Marxism posits two roles for labor: labor and consumption. It distinguishes categorically between labor and capital. The two do not – cannot – overlap. The American model of the small-capitalist entrepreneur is Marxism’s “forgotten man”: the actor Marxism has no role for.
If you are willing to accept the role of labor as defined by Marxism, government can tax and directly regulate everything you do. It can offer you goodies and dispense or withhold cash flows you have agreed to depend on. You don’t care, moreover, if government confiscates profits from “business,” or imposes a heavy regulatory burden on it, because that’s capital, and you’re not any part of capital. Even your savings and investment portfolio are just a precaution: a preparation for the future when you are no longer working for a paycheck, but still need to consume.
Your role in accelerating the economy is to consume. Government encourages you to do this because it can tax consumption directly, it can tax the businesses that cater to consumption, and it can tax the jobs that serve it. It can also regulate all these processes and impose fees on them. The consumption economy is a huge bonanza for government. In fact, government can’t really survive in its current state without consumption. The whole welfare state is dedicated to encouraging you to consume rather than to save and pay your own current costs.
Government is so uninterested in you building wealth that it tracks and reports your buying power with the consumer price index, but has little or no concern about the state of the home-equity wealth held in small chunks by millions of Americans. The CPI reports what it costs for the average consumer to pay rent, but US federal agencies don’t watch or evaluate the average relationship between mortgage payments and building home equity.
Marxism doesn’t care if you have home equity, because as far as Marxism is concerned, having home equity doesn’t mean you are a capital owner. It means you’re a worker with a better retirement cushion (or a better basis for current consumption). Federal and state governments, where economic and financial policies are set, don’t care about your home equity – except when you sell your home – because they haven’t designed a way to tax it. It’s a relatively uninteresting abstraction to them. In fact, it’s so unimportant that for the last 30 years, the federal government has felt no compunction about attacking home equity – jacking it around artificially for political purposes, like mandating high-risk lending – just as if home equity doesn’t really matter to the economy.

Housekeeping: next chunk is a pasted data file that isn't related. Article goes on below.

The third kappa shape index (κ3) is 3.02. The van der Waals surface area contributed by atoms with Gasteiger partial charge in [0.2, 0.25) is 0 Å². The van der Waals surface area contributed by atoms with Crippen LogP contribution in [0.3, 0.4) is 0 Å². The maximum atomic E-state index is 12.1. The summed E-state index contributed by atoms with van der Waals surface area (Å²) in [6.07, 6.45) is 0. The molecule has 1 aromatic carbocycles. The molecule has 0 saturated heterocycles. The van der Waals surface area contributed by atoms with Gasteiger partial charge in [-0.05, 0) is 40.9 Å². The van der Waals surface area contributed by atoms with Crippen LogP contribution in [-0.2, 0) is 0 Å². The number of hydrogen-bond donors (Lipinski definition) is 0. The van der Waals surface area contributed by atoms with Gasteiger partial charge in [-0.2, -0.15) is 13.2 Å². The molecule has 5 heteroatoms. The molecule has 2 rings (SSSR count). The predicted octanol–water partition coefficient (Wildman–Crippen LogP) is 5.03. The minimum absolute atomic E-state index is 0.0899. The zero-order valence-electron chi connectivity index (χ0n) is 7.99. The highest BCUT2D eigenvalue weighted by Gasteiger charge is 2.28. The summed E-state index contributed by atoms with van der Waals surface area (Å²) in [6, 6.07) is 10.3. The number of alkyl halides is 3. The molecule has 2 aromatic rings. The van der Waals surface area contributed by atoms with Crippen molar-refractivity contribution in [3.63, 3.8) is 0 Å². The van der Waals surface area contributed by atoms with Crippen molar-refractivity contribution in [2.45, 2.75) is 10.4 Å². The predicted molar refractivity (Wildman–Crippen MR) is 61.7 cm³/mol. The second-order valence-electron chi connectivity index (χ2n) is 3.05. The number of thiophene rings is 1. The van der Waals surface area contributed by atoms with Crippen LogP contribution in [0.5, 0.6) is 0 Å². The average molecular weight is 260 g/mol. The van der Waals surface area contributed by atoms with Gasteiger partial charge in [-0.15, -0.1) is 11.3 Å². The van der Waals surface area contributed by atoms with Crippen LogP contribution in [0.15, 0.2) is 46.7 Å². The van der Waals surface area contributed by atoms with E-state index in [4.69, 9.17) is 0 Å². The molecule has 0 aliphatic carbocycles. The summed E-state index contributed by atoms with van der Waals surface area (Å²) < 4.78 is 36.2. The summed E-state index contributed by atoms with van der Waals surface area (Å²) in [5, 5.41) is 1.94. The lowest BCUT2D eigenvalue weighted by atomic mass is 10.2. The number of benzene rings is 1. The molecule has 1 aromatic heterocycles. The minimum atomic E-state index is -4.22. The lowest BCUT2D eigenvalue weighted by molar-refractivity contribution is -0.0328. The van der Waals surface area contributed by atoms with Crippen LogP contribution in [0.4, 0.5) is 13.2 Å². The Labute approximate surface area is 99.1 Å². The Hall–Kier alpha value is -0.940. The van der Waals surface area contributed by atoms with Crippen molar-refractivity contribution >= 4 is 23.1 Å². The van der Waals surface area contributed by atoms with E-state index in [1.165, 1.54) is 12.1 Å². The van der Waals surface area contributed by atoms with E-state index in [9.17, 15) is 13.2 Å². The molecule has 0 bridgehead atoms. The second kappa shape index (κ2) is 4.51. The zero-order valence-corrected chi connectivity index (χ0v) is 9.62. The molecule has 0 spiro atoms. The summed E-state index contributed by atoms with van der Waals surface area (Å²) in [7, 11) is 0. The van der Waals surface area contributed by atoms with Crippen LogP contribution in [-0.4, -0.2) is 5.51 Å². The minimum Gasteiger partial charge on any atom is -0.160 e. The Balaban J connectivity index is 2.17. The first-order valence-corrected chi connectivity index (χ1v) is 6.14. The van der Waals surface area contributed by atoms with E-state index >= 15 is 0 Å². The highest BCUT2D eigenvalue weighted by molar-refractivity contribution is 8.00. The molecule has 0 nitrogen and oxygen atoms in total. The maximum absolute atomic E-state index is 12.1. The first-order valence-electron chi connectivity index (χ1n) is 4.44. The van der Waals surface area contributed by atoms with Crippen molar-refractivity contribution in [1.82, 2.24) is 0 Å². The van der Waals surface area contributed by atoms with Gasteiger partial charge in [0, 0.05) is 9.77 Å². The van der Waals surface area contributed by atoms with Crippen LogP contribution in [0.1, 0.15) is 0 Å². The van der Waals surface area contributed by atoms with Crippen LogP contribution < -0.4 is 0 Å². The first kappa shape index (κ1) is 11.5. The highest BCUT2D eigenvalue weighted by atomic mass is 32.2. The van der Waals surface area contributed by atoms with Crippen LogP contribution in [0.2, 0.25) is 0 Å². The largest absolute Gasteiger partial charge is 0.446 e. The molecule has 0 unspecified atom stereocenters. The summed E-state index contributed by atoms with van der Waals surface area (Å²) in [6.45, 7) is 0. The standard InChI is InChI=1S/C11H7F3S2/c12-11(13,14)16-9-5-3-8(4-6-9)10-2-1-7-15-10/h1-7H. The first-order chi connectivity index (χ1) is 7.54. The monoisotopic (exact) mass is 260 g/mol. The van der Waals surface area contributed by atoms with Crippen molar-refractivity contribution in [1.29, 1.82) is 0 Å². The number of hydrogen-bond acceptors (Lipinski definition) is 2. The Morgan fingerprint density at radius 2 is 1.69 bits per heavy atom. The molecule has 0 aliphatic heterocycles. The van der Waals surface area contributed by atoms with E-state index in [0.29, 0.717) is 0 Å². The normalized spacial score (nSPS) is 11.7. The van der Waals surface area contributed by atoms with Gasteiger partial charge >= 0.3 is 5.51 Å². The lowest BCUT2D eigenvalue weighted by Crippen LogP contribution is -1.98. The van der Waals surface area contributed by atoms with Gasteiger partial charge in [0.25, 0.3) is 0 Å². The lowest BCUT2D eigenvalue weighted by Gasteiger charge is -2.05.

But home equity does matter to the US economy. It matters uniquely. Home equity is the source of 80% of the capital for small business start-ups and expansions, which in turn are the economic activities that create 70% of new jobs. When home equity evaporates, small businesses don’t start or expand. Current businesses that are marginal lose their viability. It’s a simple and fundamental reality. The level of the phenomenon was catastrophic in the early 1930s, and may become so in the current downturn.
But the model of humans and their economy on which our modern state relies is the Marxist model. The Marxist model says precisely that the American small-cap entrepreneur doesn’t exist. Labor can’t own or wield capital. Capital can’t derive naturally from labor. The American small-cap entrepreneur is both capital and labor, but Marxism says he is a non-existent irrelevancy, and the modern state increasingly treats him as one. He is too small to survive in the regulatory state as “capital,” but whatever he has over and above what it will take to eat tomorrow, and to entertain himself this weekend, is more than “labor” really needs.